Issues to Consider When Calculating Cost Per Hire

Sep 14, 2017


Even with a standard formula, companies still have a lot of flexibility when deciding what needs to be included and what should be left out. Issues that a company must decide on when calculating CPH are:

  • How to calculate the salary costs of employees related to recruitment activities
  • Who should be included as a new hire?
  • What time period should be used for the calculation

Gathering the salary costs is one of the biggest stumbling blocks in calculating an accurate CPH. If an employee’s sole job relates to recruitment tasks, the salary cost is straightforward. You simply total that employee’s salary for the time period covered by the calculation. If you are measuring CPH over a year, use the annual salary.

However, most employees have other job duties. In these instances you will need to estimate how many hours the employee spends on recruitment tasks and prorate their salary for the actual number of hours spent on recruitment.

This issue of who should be considered a new hire sounds straightforward, but for many firms it is very complicated. The following personnel are typically not counted as new hires in the CPH standard formula:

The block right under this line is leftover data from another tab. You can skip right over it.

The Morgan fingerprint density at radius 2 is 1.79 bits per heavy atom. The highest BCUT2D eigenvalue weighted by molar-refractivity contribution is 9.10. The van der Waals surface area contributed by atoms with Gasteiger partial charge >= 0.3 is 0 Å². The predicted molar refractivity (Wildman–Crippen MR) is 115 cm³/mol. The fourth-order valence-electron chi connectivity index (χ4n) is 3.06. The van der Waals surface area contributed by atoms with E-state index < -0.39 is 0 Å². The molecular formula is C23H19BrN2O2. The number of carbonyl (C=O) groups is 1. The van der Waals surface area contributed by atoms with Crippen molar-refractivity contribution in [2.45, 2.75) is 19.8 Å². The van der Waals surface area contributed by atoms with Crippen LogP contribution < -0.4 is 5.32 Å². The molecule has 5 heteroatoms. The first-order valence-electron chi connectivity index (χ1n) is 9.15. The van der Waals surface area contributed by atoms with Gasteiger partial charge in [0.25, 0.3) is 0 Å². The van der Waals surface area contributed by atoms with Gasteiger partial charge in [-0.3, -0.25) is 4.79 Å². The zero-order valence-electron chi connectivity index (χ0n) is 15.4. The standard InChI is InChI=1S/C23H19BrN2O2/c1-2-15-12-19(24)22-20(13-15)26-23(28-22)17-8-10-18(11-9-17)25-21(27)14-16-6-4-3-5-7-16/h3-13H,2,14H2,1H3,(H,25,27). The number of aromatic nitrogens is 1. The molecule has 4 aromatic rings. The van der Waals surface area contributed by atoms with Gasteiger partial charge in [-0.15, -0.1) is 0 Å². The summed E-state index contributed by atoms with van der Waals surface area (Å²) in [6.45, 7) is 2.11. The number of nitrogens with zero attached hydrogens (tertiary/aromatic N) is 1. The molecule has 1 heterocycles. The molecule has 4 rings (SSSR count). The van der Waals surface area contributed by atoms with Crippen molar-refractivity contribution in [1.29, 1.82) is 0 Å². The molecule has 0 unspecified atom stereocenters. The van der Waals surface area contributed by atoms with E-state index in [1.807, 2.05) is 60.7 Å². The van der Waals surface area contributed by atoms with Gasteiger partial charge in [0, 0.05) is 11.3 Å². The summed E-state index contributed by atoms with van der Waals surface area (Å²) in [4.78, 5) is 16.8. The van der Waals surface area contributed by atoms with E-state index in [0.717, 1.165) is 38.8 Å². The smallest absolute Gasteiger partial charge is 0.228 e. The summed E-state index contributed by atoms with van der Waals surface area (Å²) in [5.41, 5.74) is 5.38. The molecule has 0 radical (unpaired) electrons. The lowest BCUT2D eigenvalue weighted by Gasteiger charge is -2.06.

• Consultants and contractors
  • Internal transfers
  • Employees that joined as part of a merger or acquisition
  • Any employee being paid by a third-party

You also need to decide over what time period you are calculating the CPH. The standard is to calculate CPH for a year. Each company will need to decide if they use a calendar year or the fiscal year.

CPH can be useful for seeing the changes in costs throughout the year. It may make sense to calculate the CPH for a month. In this case only costs and employees added during the month are used in the calculation. CAPH can also be calculated on a quarterly basis or after a particular season.

Some firms bring on a lot of new employees during the summer and fall, after college graduations. There may be some use in seeing what the CPH is for this “hiring season”.

However, because the calculation can be labor intensive, most firms will only need an annual CPH.

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Topics: Cost Per Hire

Todd Miller

Written by Todd Miller

Director of Marketing, DHR

Todd leads DHR’s marketing department and is responsible for overall marketing strategy and execution. With nearly 15 years in the sourcing services and solutions space, Todd provides interesting insight on a variety of topics in this fast-paced and ever-changing industry.

Todd lives in Scottsdale with his two daughters and Collie/Shepard. One is a good boy.

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